Home » Customs & Trade » Subic Bay, Clark locators call for policy continuity, seamless transition

SUBIC Bay and Clark locators are asking the next administration to sustain programs set in place by the Arroyo regime to ensure the two freeport zones remain investment magnets.

At last week’s “Retrospective Forum on the Subic-Clark Corridor: Milestones and Prospects” at the Holiday Inn in Clark organized by the Subic-Clark Alliance for Development (SCAD) and managed by PortCalls, private sector representatives cited the gains made at the freeports, noting that a turnaround in policies will only serve to sour investor interest.

“All policies laid out by the current administration… only need to be continued or enhanced,” said Dennis Wright, president and chief executive of Peregrine Development. Peregrine operates the Global Gateway Logistics City, a 176-hectare master planned mixed use logistics and business center in Clark.

“I, as well as my co-locators in both Subic and Clark, am hoping that whoever is elected will continue everything that was put into place for business to thrive and continue progress,” Wright added.

The Philippines will hold national elections on May 10.

At the same forum, the public and the private sectors presented to President Gloria Macapagal-Arroyo a “Declaration of Cooperation between the Public and Private Sectors of Subic and Clark” that pledges to develop the Subic-Clark corridor into a world-class logistics hub.

Among signatories were the heads of the Department of Trade and Industry, SCAD, Bases Conversion and Development Authority (BCDA), Subic Bay Metropolitan Authority (SBMA), Clark Development Corporation (CDC), North Luzon Railways Corporation, Clark International Airport Corporation, Clark Investors and Locators Association (CILA) and the Subic Bay Freeport Chamber of Commerce.

Aside from the smooth transition of power, the Subic and Clark locators are asking government to provide long-term incentives; fully implement Republic Act 9400 or the Bases Conversion and Development Act of 1992; put in place infrastructure particularly those that will immediately address the anticipated power shortage in Luzon by 2012-2013; and continuously improve the Diosdado Macapagal International Airport.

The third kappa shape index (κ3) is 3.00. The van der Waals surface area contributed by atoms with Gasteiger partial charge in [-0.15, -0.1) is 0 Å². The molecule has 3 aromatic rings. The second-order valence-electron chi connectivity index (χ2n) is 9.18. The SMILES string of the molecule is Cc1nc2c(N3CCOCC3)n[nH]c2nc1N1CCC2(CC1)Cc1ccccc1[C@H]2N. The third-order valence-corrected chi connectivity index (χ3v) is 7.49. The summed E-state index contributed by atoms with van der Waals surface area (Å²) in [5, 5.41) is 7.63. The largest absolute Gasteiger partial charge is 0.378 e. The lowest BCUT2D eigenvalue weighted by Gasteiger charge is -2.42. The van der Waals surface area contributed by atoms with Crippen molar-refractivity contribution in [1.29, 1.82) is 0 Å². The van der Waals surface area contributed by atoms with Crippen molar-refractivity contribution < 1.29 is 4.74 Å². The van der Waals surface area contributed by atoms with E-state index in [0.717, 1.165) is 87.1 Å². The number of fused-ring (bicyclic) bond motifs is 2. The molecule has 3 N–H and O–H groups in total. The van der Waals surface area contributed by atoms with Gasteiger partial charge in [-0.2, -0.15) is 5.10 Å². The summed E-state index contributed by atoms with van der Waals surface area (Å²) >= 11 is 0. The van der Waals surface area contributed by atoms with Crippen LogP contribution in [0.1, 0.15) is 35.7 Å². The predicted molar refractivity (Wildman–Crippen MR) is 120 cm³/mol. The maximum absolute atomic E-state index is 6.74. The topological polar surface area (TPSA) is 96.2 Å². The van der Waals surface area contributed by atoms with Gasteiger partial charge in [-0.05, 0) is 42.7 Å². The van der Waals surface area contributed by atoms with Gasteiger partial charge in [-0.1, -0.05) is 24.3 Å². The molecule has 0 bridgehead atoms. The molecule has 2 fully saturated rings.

The SBMA, CDC and the Bases Conversion and BCDA echoed the locators’ sentiment.

“There should be seamless transition, continuation and increase in advocacy of the Arroyo administration from the next administration,” SBMA administrator Armand Arreza said in a panel discussion during the forum.

“There should be no or minimum disruptions at both freeports to ensure the smooth flow of investments,” Arreza said.

Infrastructure boost

Both Clark and Subic are embarking on infrastructure projects that will aid the development of businesses in the zone.

Recently, the Subic-Clark-Tarlac expressway (SCTEx) was opened. The P34.1-billion SCTEx links Clark airport to the Subic seaport, cutting travel time to 45 minutes from the previous one hour and 30 minutes.

In Subic, a 300-megawatt clean coal-fired power plant is being constructed set to go online this year. A 50-megawatt wind power plant is also in the pipeline.

In Clark, authorities will soon sign a proposal from a private firm to develop a 20 to 40 megawatt solar-powered plant.

Other developments in the pipeline include:

  • The North Rail Project (Phase 1, Section 1) – The 82.12km, double-track railway system project will provide a fast and reliable mass transit system. It runs parallel to the North Luzon Expressway, Northrail is divided into two sections: Caloocan City to Malolos in Bulacan, and Malolos to Clark.
  • Tarlac-Pangasinan-La Union Expressway – the 88.58km expressway will be connected to SCTEx in La Paz, Tarlac and runs parallel to the McArthur Highway.
  • Tarlac-Nueva Ecija-Aurora-Dingalan Port Road – the 12-.65km road provides continuous access tom the Subic-Clark Logistics hub to the Dingalan port in Aurora Province.

Economic growth

During the forum, it was also noted that before the Arroyo administration came to power, there was no integrated development plan for Subic and Clark. But by mid-2001, President Arroyo directed the BCDA, SBMA and CDC to form an alliance – now known as SCAD – to pursue joint projects for the two Freeport zones.

Since then, improvements in key economic figures have been registered.

From 2001 to 2009, passenger flights at the Diosdado Macapagal International Airport in Clark surged 91%, pushing passenger traffic to increase by 14,240%. Cargo flights soared 136% from 2002-2009 with volume jumping 135% for the same period.

From 2001 to 2009, Subic containerized cargo throughput increased 24% and non-containerized cargo by 58%.

Total investments jumped 67% from 2000 to 2009 while employment grew 179% to 140,000 from only 50,000 from 1994 to 2000.

Subic and Clark exports rose 21% from 2001 to 2009 to $2 billion.

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